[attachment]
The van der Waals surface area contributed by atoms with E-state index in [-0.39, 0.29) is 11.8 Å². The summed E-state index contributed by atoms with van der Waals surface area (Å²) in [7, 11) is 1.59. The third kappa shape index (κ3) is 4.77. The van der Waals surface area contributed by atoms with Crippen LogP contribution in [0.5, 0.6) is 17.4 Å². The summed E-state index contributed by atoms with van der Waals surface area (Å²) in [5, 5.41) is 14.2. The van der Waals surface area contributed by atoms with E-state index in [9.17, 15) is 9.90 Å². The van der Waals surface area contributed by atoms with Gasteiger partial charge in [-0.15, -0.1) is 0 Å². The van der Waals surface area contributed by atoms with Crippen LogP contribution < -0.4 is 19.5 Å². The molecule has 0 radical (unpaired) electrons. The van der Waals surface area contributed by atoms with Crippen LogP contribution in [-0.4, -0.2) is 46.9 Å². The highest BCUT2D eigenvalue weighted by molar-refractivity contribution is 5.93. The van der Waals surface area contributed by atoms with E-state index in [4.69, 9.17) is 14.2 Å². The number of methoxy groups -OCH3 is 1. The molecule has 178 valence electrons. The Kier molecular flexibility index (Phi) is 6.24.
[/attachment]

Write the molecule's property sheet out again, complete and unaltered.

The van der Waals surface area contributed by atoms with E-state index in [-0.39, 0.29) is 11.8 Å². The summed E-state index contributed by atoms with van der Waals surface area (Å²) in [7, 11) is 1.59. The third kappa shape index (κ3) is 4.77. The van der Waals surface area contributed by atoms with Crippen LogP contribution in [0.5, 0.6) is 17.4 Å². The summed E-state index contributed by atoms with van der Waals surface area (Å²) in [5, 5.41) is 14.2. The van der Waals surface area contributed by atoms with E-state index in [9.17, 15) is 9.90 Å². The van der Waals surface area contributed by atoms with Gasteiger partial charge in [-0.15, -0.1) is 0 Å². The van der Waals surface area contributed by atoms with Crippen LogP contribution < -0.4 is 19.5 Å². The molecule has 0 radical (unpaired) electrons. The van der Waals surface area contributed by atoms with Crippen LogP contribution in [-0.4, -0.2) is 46.9 Å². The highest BCUT2D eigenvalue weighted by molar-refractivity contribution is 5.93. The van der Waals surface area contributed by atoms with E-state index in [4.69, 9.17) is 14.2 Å². The number of methoxy groups -OCH3 is 1. The molecule has 178 valence electrons. The Kier molecular flexibility index (Phi) is 6.24.